Saturday 13 April 2019 6:28 PM UTC
By A Staff Reporter
LONDON April 13: Minija Joseph, a Theatre Matron at the Kings College Hospital in London alongwith Mona Guckian Fisher, President International Federation of Perioperative Nurses (IFPN 2018-2021) has helped to set up the first ever Indias’ first Perioperative Nursing Association.
The Indian Association of Registered Perioperative Nurses’ (IAoRPN) aim is to support perioperative nurses and facilitate the sharing and promotion of best practice standards throughout the membership regions. Additionally, it is recognised that perioperative nurses as a specialty need to be engaged in the shaping and development of healthcare policy.
The common theme is a desire to provide safe standardised patient care. The seat of this new Association is at AIIMS Rishikesh, and the Organisations first President is Professor Suresh Sharma.
IAoRPN will hold its first conference in Rishikesh in 2020, appropriately named ‘The Year of the Nurse’, and the bicentenary birth anniversary of Florence Nightingale. IAoRPN (pronounced Aprin) is a recognised member of the International Federation of Perioperative Nurses (IFPN). (www.ifpn.org.uk)
Mona Guckian Fisher and Minija Joseph shares their journey.
The road and traffic management has not changed, it remains chaotic and noisy in the towns and cities, a whole unrecognisable set of rules apply that are only understood in India; beep-beep, beep-beep, cars and motorbikes zoom in and out, Auto Rickshaws do the same, seat belts are an occasional feature for the driver, but for others these are not available. Even new cars have the seat belts tucked away as a non-necessary feature for travel. It is all part of the experience in returning to India.
We were once again honoured to visit many hospitals across Kerala, meeting surgeons, anaesthetists and nurses who provided us great generosity, kindness and welcome.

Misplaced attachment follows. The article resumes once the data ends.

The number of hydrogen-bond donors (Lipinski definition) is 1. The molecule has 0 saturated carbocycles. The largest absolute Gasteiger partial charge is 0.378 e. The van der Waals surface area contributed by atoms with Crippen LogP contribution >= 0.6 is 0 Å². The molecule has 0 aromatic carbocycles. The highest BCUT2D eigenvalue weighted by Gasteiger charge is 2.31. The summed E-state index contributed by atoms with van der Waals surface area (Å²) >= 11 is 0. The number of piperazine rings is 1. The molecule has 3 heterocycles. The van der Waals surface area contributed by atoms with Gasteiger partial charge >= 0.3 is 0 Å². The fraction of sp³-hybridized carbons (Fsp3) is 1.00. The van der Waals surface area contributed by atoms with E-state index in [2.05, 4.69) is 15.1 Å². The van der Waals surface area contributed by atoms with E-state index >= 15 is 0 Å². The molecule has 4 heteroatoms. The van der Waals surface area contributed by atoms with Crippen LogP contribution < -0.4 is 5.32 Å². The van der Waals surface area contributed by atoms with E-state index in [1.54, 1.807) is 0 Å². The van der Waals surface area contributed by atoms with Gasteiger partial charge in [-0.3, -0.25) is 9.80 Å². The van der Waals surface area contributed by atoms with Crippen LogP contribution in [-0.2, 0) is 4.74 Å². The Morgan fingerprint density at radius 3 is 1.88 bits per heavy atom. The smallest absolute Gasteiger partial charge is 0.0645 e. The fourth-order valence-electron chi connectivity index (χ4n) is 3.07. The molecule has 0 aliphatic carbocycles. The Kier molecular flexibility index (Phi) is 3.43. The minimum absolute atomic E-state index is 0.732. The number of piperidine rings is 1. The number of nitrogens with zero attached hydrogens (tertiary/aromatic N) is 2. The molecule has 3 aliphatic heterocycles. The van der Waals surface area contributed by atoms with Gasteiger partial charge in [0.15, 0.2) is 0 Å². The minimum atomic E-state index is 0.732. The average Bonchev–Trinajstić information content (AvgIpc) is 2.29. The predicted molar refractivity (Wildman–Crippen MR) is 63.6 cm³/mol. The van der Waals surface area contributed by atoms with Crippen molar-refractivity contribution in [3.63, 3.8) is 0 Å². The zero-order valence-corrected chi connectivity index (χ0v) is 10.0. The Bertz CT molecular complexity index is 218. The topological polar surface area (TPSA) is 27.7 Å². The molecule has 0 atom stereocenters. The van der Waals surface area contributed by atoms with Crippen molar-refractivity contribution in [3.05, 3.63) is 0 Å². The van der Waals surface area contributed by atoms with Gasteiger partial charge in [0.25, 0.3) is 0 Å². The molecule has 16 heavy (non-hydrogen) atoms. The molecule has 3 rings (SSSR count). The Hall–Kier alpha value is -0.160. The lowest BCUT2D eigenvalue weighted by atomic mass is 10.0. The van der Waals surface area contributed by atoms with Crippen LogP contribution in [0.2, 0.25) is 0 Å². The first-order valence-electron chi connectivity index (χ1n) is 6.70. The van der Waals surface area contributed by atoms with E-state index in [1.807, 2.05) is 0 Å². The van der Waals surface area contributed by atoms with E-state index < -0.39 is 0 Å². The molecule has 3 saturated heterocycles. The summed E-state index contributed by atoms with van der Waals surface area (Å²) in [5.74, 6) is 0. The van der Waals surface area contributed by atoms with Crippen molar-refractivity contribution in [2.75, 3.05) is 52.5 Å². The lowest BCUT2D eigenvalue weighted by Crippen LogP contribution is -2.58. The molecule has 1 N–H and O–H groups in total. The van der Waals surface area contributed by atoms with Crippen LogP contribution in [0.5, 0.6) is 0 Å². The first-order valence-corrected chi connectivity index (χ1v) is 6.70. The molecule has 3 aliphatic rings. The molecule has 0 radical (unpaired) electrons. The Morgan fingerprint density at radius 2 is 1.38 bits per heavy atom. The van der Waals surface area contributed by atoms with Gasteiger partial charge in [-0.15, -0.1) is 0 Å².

We were particularly thrilled to visit the Government Medical College in Calicut, and meet again with Dr KM Kuriakose, head of Cardiovascular and Thoracic Surgery; where we had last year observed a very busy and underfunded public hospital with minimal surgical instrumentation available to carry out the necessary work required.
Last year we visited the operating theatre where surgery was taking place, and described ‘The operating surgeon had only one micro needle holder and one micro forceps to do the coronary anastomosis. This is what is provided in each set. Overall, the instrumentation was seen as very sparse compared to the UK.’
We were thrilled to be able to present to Dr Kuriakose some ‘tools of his trade’ which we had promised to source on our visit in 2018. The surgical instruments were new, and had all the relevant letters of authority, which we presented at airline ‘check-in’ during the various stages of our journey.
We had no desire to be questioned in relation to transporting numerous ‘quirky scissors’and the other sharp instruments which were part of our general luggage. Mini and I provided a 1⁄2 day education session to 150 delegates at the medical College, following the handover of the equipment.
We had little luggage room for fashionable clothing, as we also transported numerous copies of AfPP Standards and Recommendations for Safe Perioperative Practice, (2011), which were gratefully received by Hospitals and institutions that we visited.
We want to thank AfPP, and the surgical instrument companies for their contributions and support in our endeavours.
We also visited Baby Memorial Hospital in Calicut where we met 200 staff and senior nursing faculty, who attended the sessions on topics relating to infection prevention and control, communication and leadership.
At the Matria Hospital Calicut we were welcomed by 60 nurses and senior nursing leaders and delivered sessions on perioperative patient safety, and the 6C’s of nursing.
We took a flight from Cochin airport to Chennai where we met with Professor Jane Reid who had arrived from the UK, and Patrick Voight from the US, and where, together, many months of planning came to fruition.
21-24 February- Chennai – 65th Indian Association of Cardiovascular and Thoracic Surgery Conference
We are very grateful for the support of the cardiac surgeons and IASCTS, especially Dr. Rajan S, the organisation secretary, without whose support and commitment, we are certain, it would have taken a great deal longer to establish the perioperative nursing association.
It was also a pleasure to catch up with Dr Jose Chacko who has been in our corner from the start; and continues to be supportive and influential with our perioperative nursing colleagues.
This 4-day conference was attended by 1500 delegates, and it was a great pleasure to meet some old friends from across the world. It was a privilege for us to be supported by Professor Jane Reid from the UK, and Patrick Voight from the US for the launch of the Indian Association of Registered Perioperative Nurses (IAoRPN).